the ability of physostigmine alone and in combination with neostigmine to reverse d-tubocurarine-induced neuromuscular block was evaluated in surgical patients. the relaxation was maintained at a level of 90% twitch suppression during balanced anesthesia, and antagonism was attempted with physostigmine 1.5 mg x 3; neostigmine 0.5 mg x 3; neostigmine 1.0 mg x 3; or with a combination of physostigmine 0.75 mg and neostigmine 0.5 mg x 3. the measured parameters included the twitch force or emg amplitude of the adductor pollicis brevis muscle after supramaximal 0.1 hz stimulation and fading of these responses after repetitive 2 and 50 hz stimuli. although the restitution rate of twitch height and emg amplitude were essentially the same with both antagonists, there was a considerable time-lag in regeneration of the fades after repetitive stimuli with physostigmine as compared with the neostigmine group. the addition of physostigmine to a subeffective dose of neostigmine resulted in antagonism comparable to that seen in other groups. the clinical antagonism was satisfactory in all patients receiving physostigmine. the divergence of relaxation-indicating parameters (twitch responses and fades) after physostigmine suggests dissimilar modes of action of two antagonists at the neuromuscular junction

you may also want to review this article, it states a couple of reasons why physotigmine might be useful.

anaesthesiol reanim. 1989;14(4):235-41.[color=#336699]related articles, [color=#336699]links

[physostigmine--recent pharmacologic data and their significance for practical use]

[article in german]

rupreht j, schneck hj, dworacek b.

physostigmine is widely used for treatment of the central anticholinergic syndrome during recovery from anaesthesia. the drug is also very useful in treatment of intoxicated patients, in differential-diagnostic procedures of coma of unknown origin, and in restoration of vigilance after prolonged sedation for mechanical ventilation. besides the specific central cholinergic action of physostigmine, several new pharmacological actions have now been established. analgesic action is dependent on the interaction with the 5-ht (serotoninergic) system and is independent of narcotic or cholinergic agonists. the antianalgetic stress hormone, acth, also does not interfere with this action. physostigmine does not interfere with the anaesthetic state when given during general anaesthesia. it attenuates several withdrawal states, especially alcohol delirium, opiate and nitrous oxide withdrawal syndromes. the drug may offer a protective mechanism against hypoxic damage of the brain and may also be beneficial in amnestic syndromes and sleep disorders. physostigmine produces central and peripheral cardiovascular stimulation. it has been shown that physostigmine can be useful in prevention and treatment of postanaesthetic behavioural disturbances following anaesthesia with propofol. number of indications for use of physostigmine has increased considerably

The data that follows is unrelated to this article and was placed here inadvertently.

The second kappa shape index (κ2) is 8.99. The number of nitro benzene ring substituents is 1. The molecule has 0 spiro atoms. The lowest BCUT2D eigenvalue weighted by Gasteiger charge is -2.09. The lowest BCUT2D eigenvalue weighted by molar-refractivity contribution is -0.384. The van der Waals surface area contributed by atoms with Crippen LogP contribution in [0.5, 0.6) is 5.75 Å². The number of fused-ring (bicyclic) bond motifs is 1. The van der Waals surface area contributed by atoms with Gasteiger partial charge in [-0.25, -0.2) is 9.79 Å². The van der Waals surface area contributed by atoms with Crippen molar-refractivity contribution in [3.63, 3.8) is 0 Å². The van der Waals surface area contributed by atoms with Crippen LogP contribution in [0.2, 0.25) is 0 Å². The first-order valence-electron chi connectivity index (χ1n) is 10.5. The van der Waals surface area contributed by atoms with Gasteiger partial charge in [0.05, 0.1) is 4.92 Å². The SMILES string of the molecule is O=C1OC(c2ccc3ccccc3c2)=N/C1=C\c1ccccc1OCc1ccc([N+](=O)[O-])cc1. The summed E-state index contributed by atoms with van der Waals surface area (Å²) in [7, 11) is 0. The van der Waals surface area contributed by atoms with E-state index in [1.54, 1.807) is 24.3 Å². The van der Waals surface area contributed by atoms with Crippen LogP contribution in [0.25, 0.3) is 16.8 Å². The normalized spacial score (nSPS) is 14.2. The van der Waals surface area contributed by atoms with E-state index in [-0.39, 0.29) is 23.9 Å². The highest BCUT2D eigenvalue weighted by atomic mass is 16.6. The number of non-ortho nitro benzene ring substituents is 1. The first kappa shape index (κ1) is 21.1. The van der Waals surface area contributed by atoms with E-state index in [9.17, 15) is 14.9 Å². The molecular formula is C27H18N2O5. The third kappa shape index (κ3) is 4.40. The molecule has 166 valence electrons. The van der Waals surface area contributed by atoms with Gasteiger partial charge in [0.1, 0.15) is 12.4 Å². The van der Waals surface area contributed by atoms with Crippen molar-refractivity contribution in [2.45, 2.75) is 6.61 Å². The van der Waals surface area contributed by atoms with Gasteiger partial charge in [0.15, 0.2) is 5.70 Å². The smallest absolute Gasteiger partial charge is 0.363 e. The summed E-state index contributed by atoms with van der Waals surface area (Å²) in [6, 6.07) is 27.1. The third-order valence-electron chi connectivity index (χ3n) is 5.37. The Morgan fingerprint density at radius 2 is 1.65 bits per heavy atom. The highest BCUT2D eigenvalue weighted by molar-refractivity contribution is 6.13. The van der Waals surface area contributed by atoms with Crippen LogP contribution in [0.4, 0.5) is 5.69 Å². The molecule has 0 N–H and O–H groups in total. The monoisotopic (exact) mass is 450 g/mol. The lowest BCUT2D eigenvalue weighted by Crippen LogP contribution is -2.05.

jwk

Has 32 years experience.

OK - all this being said - does anyone use physostigmine routinely for reversal of neuromuscular blockade, and if so, why?

Thanks mcbeah for the references!